How To Choose Colors For Your Quilt?

Joen Wolfrom, color expert, talked to us about her new and easy method for choosing the colors for her quilts.

Penny:   In your book Visual Coloring you suggest that we find a photograph we like or one that creates a special mood, and then use that as a basis for the colors of our quilt. Can you describe more of how that works?

Joen:     To begin with, each person has their own color personality. Mine would be different than yours. Yours would be different than your best friend’s, etc. Take a day or two or a week or a month, whatever it takes you and accumulate photos, paintings and other images from calendars and greeting cards or scientific and travel magazines. Take them from places where you find beautiful colorations or colors.

Sit down and look through those publications and even your own photography. As you go through them, you’ll see some that speak to your soul. They will have something that makes you happy or just makes you sit up. It draws your attention to it. There is a strong emotional pull.

When you see and feel these, cut them out and set them aside. Keep looking for these things. Spend a day or two to focus on doing that. You’ll be amazed by the color combinations you really love. They might not be anything you ever thought about before.

Once you’ve accumulated a number of them and you’re thinking about doing a quilt right away, pull them out. Put them all in front of you.

You’ll find that the ones you pull out will probably be able to be put in different groupings. For instance, I love autumn colors. I have an autumnal file. I like wintry colors. I have a wintry, subtle file. I love bold and bright colors, so I have a bold and bright file. I also like soft and delicate colors. I have a file for those.

Each person will have her type of grouping or file. That’s what makes visual coloring so wonderful. Whatever suits you will be what you’ll find. It won’t be what somebody else wants of you.

Each of those groups of colors and images you find put in a file. It should be a file you have easy access to. You can look at it in a moment’s notice. When you’re eating lunch, you can look at them and be inspired.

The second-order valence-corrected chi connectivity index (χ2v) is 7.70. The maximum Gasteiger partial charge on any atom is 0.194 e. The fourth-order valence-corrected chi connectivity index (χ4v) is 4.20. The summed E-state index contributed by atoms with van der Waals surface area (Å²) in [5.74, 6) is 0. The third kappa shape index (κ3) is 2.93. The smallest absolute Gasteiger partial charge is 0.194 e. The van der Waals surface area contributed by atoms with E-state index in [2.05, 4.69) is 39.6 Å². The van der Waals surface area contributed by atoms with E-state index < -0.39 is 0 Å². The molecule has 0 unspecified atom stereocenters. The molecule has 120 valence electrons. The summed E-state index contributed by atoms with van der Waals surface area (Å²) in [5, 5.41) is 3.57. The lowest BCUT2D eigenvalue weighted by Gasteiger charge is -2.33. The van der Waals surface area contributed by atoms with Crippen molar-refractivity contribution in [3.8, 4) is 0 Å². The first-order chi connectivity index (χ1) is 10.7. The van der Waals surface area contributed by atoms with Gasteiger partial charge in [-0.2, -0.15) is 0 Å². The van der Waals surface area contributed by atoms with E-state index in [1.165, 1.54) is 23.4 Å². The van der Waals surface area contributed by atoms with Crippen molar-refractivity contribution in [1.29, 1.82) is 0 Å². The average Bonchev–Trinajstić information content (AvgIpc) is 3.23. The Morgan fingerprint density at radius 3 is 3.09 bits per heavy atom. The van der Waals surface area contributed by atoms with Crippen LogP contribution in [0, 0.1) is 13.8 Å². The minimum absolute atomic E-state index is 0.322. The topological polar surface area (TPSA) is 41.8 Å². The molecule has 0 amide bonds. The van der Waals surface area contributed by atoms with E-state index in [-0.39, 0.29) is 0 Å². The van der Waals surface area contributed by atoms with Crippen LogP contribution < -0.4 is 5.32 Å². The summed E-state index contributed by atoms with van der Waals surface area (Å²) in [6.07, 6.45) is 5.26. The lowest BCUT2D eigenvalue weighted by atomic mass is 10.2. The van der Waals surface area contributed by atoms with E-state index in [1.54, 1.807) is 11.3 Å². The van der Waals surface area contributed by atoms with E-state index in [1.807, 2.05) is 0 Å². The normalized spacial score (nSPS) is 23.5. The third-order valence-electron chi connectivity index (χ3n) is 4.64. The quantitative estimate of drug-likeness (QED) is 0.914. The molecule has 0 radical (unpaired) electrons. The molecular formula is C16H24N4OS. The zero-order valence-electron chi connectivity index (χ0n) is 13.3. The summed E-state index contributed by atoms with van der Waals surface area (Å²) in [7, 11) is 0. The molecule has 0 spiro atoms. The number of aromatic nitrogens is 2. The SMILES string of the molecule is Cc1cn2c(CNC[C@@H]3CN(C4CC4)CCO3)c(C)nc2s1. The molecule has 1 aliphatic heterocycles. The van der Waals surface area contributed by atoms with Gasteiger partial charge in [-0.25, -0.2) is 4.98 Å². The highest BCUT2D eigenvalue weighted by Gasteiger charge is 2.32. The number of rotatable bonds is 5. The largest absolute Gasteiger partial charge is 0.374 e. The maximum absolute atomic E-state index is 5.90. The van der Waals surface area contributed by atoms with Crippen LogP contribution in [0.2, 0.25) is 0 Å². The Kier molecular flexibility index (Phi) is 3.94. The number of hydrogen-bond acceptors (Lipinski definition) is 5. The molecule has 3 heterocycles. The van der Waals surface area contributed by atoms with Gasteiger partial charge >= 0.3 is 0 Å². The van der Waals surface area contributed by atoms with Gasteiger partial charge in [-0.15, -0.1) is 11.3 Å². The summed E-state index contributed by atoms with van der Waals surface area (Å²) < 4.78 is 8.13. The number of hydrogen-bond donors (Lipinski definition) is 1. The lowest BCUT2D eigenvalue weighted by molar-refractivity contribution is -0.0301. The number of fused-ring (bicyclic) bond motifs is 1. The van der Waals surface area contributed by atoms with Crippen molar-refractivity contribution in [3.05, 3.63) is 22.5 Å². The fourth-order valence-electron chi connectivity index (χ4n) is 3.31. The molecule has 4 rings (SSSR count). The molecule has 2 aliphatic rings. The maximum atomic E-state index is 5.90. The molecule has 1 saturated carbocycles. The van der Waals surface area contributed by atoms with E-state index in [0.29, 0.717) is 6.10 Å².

When you’re ready to begin a quilt, pull out those files and put all your images on a table in front of you. Study them. Look at the ones that pull at and move you the most. There might be one you gravitate toward. There may be two or three. Set the rest aside. Put them back in their file.

Look at the ones you pulled out and contemplate. After you’ve decided on one, go to your fabric stash with your image in hand. If it’s a really tiny image, you might want to blow it up. Generally speaking, I don’t do that.

Find the most obvious color in your picture or image and then pull out the fabrics that match that coloration. Go to another obvious color and pull out those. Keep working it through.

As you’re working and looking back and forth at your stash and your picture, your eyes become acclimated to some other hues in the images. You may not have seen them at first. Pull out those colors until you’ve run out of fabrics or colors and you’re happy with what you have.

You’ll find that some of the fabrics in your stash will have several hues that will work well with the colors. There may be an additional color or two that are in your image. I would avoid using those. They’ll be visually distracting, unless you can cut out those pieces of coloring. If it’s an overall design, you don’t want to use them. Save that fabric for a different time.

If you’re still at the table and haven’t decided which of your two or three images to use, then sometimes you have to be more pragmatic about your selection. You love these three images. You have a design in mind. Which image or coloration will work best with that design? Sometimes it’s very clear that one will or will not work well.

One might have a strong emotional pull for working with the image or design. It might be that you look at this one image and you know in your heart that you have none of those fabrics or hardly any of those fabrics. You can’t even begin to quilt.

Many quilters struggle with choosing colors for quilts and then finding fabrics in those colors.

My approach came quite naturally. When I first started quilting, I didn’t care for most of my quilts. I knew the colors were incorrect, but I didn’t know what was wrong. I don’t know if anybody else has had this experience. At the end of each quilt it seemed like there were always surprises. They were not pleasant surprises either.

At the same time I was learning about quilting I was an avid reader of Architectural Digest. I come from an architectural family. Each issue had beautiful, scenic photographs.

In one issue, I found a photo that really caught my eye. I fell in love with it. I loved the colors. I thought, “I want to make a quilt just like that.” Not the imagery, just the colors.

I found myself pulling out the colors in that design and making a quilt. I loved the quilt. It spoke to me. That peaked my interest. I saw another photo in which I loved the colors. I pulled the fabrics and matched them. I had the same results. It was amazing.

What was interesting to me was I was using these photos for a color guide. The more I used them and the more success I had with my quilts, the more I felt comfortable with colors. I ventured out more on my own. It was a natural working process.


Earlier this year, I decided to use some of Joen’s strategies to create a quilt. The first step was to find a photograph with the colors I liked, then find fabric for the quilt.

The photograph I used to choose the colors for the quilt on the right. The quilt I made using fabric selected from the colors in the photograph. This is without a border. 

By Penny Halgren of

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